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Lawyer for Ex-Trump Campaign Chief Talks to Reporters; Now, 1/6 Committee Holds Second Day of Hearings. Aired 10:30-11a ET

Aired June 13, 2022 - 10:30   ET


LAURA COATES, CNN SENIOR LEGAL ANALYST: He was doing at the time, but what he knew and when he knew it.


Because if he really believes he either, A, relying on his attorney, John Eastman's memo, to say that he had the right to do this, or he was unclear about whether what he was promoting was, in fact, fraudulent, he might have a leg to stand on.

But there is the idea of defrauding the United States to try to stop an official proceeding. So, if he knew that he was fraudulent, if he knew it was part of the big lie and was the big lie, then you have got a criminal intention notion here. That's important because we are the audience in the court of the electorate but you have got the Department of Justice as well, Jake, who is looking to figure out what do you know, what can you prove to suggest that there was criminal intent and then it wasn't somebody who was just hoping and just believing and relying on a lawyer but really knew, I am engaging in behavior that is intended to defraud the American electorate to try to have me remain in office. That's violation of law.

JAKE TAPPER, CNN ANCHOR: So, Adam Kinzinger, the Republican congressman from Illinois, who is also on this committee, he said over the weekend that if Trump -- that he thinks Trump knew that it was all false. But that if Trump does think that he actually won the election, that's disqualifying because it shows that he's not mentally, intellectually in the right place to be president. What do you think? Do you think Trump knows it's a lie?

GEORGE CONWAY, CONSERVATIVE LAWYER: Yes, I think deep down he knows it's a lie but I think at some level, truth does not matter to him. I mean, his mind is this scrambled eggs soft truth, lies, desires and just saying things that he just wants to be true or wants people to believe. And I don't think in his mind he makes a moral distinction between lies and truth. It's just whatever comes out of his mouth is whatever is to his advantage at time.

But the fact of the matter is his knowledge, the fact he was told by credible people who work for him and who were loyal to him that he lost is going to be critical evidence in criminal investigation not only from the Justice Department but also in Georgia. Because all of this, even if it relates to other states, in addition to Georgia, it goes to his state of mind and his criminal intent of him to commit fraud.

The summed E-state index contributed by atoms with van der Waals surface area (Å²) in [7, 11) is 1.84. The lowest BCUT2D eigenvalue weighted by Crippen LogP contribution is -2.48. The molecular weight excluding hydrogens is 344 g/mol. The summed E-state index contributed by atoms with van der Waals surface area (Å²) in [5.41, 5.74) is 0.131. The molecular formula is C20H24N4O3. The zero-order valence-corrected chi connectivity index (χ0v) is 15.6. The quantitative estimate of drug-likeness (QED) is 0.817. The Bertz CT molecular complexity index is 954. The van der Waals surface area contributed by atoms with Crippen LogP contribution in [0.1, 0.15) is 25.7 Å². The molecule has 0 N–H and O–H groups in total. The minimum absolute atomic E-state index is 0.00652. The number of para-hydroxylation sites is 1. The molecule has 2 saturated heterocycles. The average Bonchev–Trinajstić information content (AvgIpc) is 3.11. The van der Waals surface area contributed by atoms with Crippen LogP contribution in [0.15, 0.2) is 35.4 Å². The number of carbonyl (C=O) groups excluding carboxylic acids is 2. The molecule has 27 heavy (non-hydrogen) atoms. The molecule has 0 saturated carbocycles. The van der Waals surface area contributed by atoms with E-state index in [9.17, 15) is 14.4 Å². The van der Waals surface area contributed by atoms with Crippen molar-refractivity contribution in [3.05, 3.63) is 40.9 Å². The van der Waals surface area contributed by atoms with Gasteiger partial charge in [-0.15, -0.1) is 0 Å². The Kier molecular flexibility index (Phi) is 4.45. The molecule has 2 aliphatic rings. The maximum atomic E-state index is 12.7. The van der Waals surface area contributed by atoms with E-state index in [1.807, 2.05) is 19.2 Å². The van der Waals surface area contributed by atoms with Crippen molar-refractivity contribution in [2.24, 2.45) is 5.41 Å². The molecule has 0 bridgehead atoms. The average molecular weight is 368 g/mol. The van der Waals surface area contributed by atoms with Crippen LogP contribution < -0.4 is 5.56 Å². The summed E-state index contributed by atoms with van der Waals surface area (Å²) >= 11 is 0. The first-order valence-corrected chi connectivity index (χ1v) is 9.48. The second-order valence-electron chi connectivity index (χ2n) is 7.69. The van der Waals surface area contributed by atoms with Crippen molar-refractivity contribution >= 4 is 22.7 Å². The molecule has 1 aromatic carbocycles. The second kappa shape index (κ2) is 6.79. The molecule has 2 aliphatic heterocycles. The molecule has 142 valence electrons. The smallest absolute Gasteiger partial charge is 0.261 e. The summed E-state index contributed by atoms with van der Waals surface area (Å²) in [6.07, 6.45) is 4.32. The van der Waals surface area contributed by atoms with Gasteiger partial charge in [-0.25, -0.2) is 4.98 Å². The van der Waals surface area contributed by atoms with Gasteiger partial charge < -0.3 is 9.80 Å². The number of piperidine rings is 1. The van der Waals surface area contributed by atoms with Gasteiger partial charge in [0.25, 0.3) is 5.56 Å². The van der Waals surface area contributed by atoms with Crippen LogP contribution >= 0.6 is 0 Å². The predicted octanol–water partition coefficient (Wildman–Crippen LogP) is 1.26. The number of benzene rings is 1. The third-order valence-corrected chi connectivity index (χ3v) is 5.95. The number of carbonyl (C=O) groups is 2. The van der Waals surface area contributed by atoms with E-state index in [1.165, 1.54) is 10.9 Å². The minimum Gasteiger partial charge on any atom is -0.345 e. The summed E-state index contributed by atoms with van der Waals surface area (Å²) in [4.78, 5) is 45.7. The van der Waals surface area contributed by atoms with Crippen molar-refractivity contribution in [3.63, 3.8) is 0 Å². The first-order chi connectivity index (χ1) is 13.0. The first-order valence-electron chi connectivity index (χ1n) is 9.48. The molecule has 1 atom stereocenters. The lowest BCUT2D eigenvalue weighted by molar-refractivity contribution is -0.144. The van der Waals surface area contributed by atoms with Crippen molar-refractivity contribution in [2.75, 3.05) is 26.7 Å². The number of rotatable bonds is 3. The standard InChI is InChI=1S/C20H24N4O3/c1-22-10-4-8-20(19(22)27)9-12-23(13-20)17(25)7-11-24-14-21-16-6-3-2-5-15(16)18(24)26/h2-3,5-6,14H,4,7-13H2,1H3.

TAPPER: And one of the things, one of the arguments in the hearings on Thursday had to do with these extremist groups, the Oath Keepers and the Proud Boys, his right-wing militias, members of which stormed the Capitol, members of which have now been charged with seditious conspiracy for an attempt to stop the counting of electoral votes.

And the question I asked Chairman Thompson in that very seat on Thursday night was, do you have evidence? We understand that the Oath Keepers and the Proud Boys were inspired by the lies that Trump was telling, but do you have evidence that there was more, that there were conversations between those militia members and people in Trump's orbit, and Chairman Thompson said, yes, we do.

COATES: And he needs to have that evidence. Because, remember, it's not too long ago we heard from somebody named Michael Cohen, who intimated that, well, when Trump would give an order, you just kind of knew what he meant. And there was always this nexus that people --


COATES: Right, there you go. People would think to themselves, well, is it that people believed it or he actually said something about it? And the reason that's important is because you've got to have that causal connection.

You had people -- we already heard from the first hearing, you heard little snippets of people saying, he asked me to be here, he invited us here. I came and he asked to do two things. One was to vote for him. The other one was to come on January 6th. That's all well and good. But if you're trying to suggest that he, in fact, defrauded the government or engaged in other conspiracy-related crimes, there had to have been a meeting of the minds.

Now, what you just described in terms of the Proud Boys, the first question, I thought why are they focusing so much on them given there're already indictments, unless they are trying to envelope in some way into the fold Donald Trump suggest it was an actual conspiracy. You were not just invited. You were supposed to be here and carry out, not just stand by and stand back but actually proceed to the Capitol.

They are going to have to then suggest that. It's not just about having a bald assertion even with the snippets. They have the show a causal connection. Because, remember, this is a legislative committee whose job it is they've already said to try to convince the American people that this is an ongoing threat. If it's all about the notion of, well, a wink and a nod, that's not going to maybe convince people enough to have a codified legislative response.